Houseplants always make wonderful gifts. Whether for birthday or anniversary, as a house warming gift or as a way to say thank you to a loved one or friend, houseplants add a touch of beauty and elegance to any home. Some of them are quite delicate and will last just a few months, while others are much hardier and will last for years with very little care. Caring for them can be tricky sometimes, but here are a few tips to help you keep your new plant alive and thriving.
To give your plant the best chance for a long and healthy life, the first step is to choose a quality plant from a florist you trust. Ask questions regarding sunlight, watering and any special feed or care that it might require. For your first plant, we suggest that you choose flowering house plants that will require minimum watering and can survive room temperature climates. Your florist should be able to help you make the proper selection and guarantee that you purchase the best quality plant for your needs.
All houseplants will require adequate sunlight for the process known as photosynthesis. The best way to keep any indoor plant healthy is to place them in an area of the home where they will get the right amount of sunlight they need. Some plants need longer periods of sunlight while others do better with a limited amount. Many tropical plants like crotons and palms can tolerate bright sun, while other plants like orchids and dragon trees prefer bright light but not sunlight. Most houseplants fall in the middle, with many being able to tolerate both bright light and partial light.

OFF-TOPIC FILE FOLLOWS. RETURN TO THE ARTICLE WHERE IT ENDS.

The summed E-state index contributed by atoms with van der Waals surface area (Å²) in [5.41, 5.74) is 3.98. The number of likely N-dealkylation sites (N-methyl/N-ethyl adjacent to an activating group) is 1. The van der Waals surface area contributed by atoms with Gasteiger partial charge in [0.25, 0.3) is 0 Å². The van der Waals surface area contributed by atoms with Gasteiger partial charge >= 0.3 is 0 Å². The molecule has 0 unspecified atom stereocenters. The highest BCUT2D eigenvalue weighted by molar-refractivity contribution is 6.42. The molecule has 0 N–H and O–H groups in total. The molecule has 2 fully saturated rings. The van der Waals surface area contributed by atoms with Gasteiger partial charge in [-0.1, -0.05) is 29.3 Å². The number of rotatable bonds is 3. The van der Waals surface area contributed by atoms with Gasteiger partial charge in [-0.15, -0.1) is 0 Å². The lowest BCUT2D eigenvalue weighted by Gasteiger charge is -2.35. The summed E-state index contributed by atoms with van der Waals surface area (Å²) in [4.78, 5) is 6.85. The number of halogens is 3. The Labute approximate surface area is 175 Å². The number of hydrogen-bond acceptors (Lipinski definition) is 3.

Take a day to observe how the sunlight comes through the windows in your home. At some hours of the day it will be a bright beam, while at other times there will only be a partial beam. Choose your plants’ location accordingly.
Watering your houseplants is a relaxing and simple task that can easily be worked into a daily routine. Depending on the plants you have decided to add to your home, you may not have to water them every day, but it is always a good idea to check the soil. If the soil is dry to the touch, even after pressing your finger into the surface, the plant will probably need a little water.
You do not want to put any more water into the pot than the soil can absorb easily. If the roots take on too much water, it can lead to decay, and the plant will begin to die. The same is true for most plants if they do not receive enough water every day. An easy tip to tell if you are over-watering or under-watering your plants is to check the leaves; an over-watered plant will have yellowing leaves that fall off easily, and new leaves may even fall off as well, whereas an under-watered plant will have dry and browning leaves.
It is a good idea to regulate the temperature in any room that you will have your new plant in as best you can. Something as simple as an open window can mean the difference between a happy plant and an unhappy plant, so make sure you are aware of any drafts or seasonal changes that may affect the temperature of the room. Some plants do well in humid environments, such as orchids and other tropical plants, and an easy way to achieve this is to mist the leaves of your plant daily. Most houseplants are just fine in a regular room with no special requirements.
Potting soil is available from any home improvement store, greenhouse, or even some department stores. Your plant will arrive in a pot or basket with soil (or moss/bark if it is an orchid), but as the plant thrives and grows, it may eventually need to be repotted. Choosing the right soil is only half of it, and if you do your research, you should be able to find the right balanced type.
Most plants will require a nutrient-rich blend of soil. The label on the soil should have any special information about its use, and whether it will need to be supplemented by plant food. For more tips on purchasing and using the right soil for your houseplant, you can get planting guides from your local greenhouse, bookstore, library, or call our customer service line for more information.